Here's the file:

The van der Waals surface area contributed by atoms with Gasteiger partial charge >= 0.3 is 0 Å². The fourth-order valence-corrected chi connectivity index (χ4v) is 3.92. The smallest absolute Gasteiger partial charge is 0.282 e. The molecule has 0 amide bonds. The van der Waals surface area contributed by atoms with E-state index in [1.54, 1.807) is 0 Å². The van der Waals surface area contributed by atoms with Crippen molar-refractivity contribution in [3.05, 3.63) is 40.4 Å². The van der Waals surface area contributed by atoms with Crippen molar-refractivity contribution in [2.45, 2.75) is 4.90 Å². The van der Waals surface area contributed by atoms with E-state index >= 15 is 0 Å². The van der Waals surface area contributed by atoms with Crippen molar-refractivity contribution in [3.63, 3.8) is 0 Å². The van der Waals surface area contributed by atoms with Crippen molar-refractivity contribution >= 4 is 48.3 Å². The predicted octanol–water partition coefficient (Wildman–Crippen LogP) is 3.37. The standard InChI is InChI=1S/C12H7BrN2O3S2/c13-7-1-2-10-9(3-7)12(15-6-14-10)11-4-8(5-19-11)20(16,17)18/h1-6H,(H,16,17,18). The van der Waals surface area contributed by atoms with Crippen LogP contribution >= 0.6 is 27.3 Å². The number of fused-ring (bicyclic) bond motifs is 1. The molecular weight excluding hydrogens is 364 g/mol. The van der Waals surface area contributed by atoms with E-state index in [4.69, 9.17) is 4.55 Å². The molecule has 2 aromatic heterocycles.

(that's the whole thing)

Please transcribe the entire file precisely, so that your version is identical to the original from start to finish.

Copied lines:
The van der Waals surface area contributed by atoms with Gasteiger partial charge >= 0.3 is 0 Å². The fourth-order valence-corrected chi connectivity index (χ4v) is 3.92. The smallest absolute Gasteiger partial charge is 0.282 e. The molecule has 0 amide bonds. The van der Waals surface area contributed by atoms with E-state index in [1.54, 1.807) is 0 Å². The van der Waals surface area contributed by atoms with Crippen molar-refractivity contribution in [3.05, 3.63) is 40.4 Å². The van der Waals surface area contributed by atoms with Crippen molar-refractivity contribution in [2.45, 2.75) is 4.90 Å². The van der Waals surface area contributed by atoms with E-state index >= 15 is 0 Å². The van der Waals surface area contributed by atoms with Crippen molar-refractivity contribution in [3.63, 3.8) is 0 Å². The van der Waals surface area contributed by atoms with Crippen molar-refractivity contribution >= 4 is 48.3 Å². The predicted octanol–water partition coefficient (Wildman–Crippen LogP) is 3.37. The standard InChI is InChI=1S/C12H7BrN2O3S2/c13-7-1-2-10-9(3-7)12(15-6-14-10)11-4-8(5-19-11)20(16,17)18/h1-6H,(H,16,17,18). The van der Waals surface area contributed by atoms with Crippen LogP contribution >= 0.6 is 27.3 Å². The number of fused-ring (bicyclic) bond motifs is 1. The molecular weight excluding hydrogens is 364 g/mol. The van der Waals surface area contributed by atoms with E-state index in [4.69, 9.17) is 4.55 Å². The molecule has 2 aromatic heterocycles.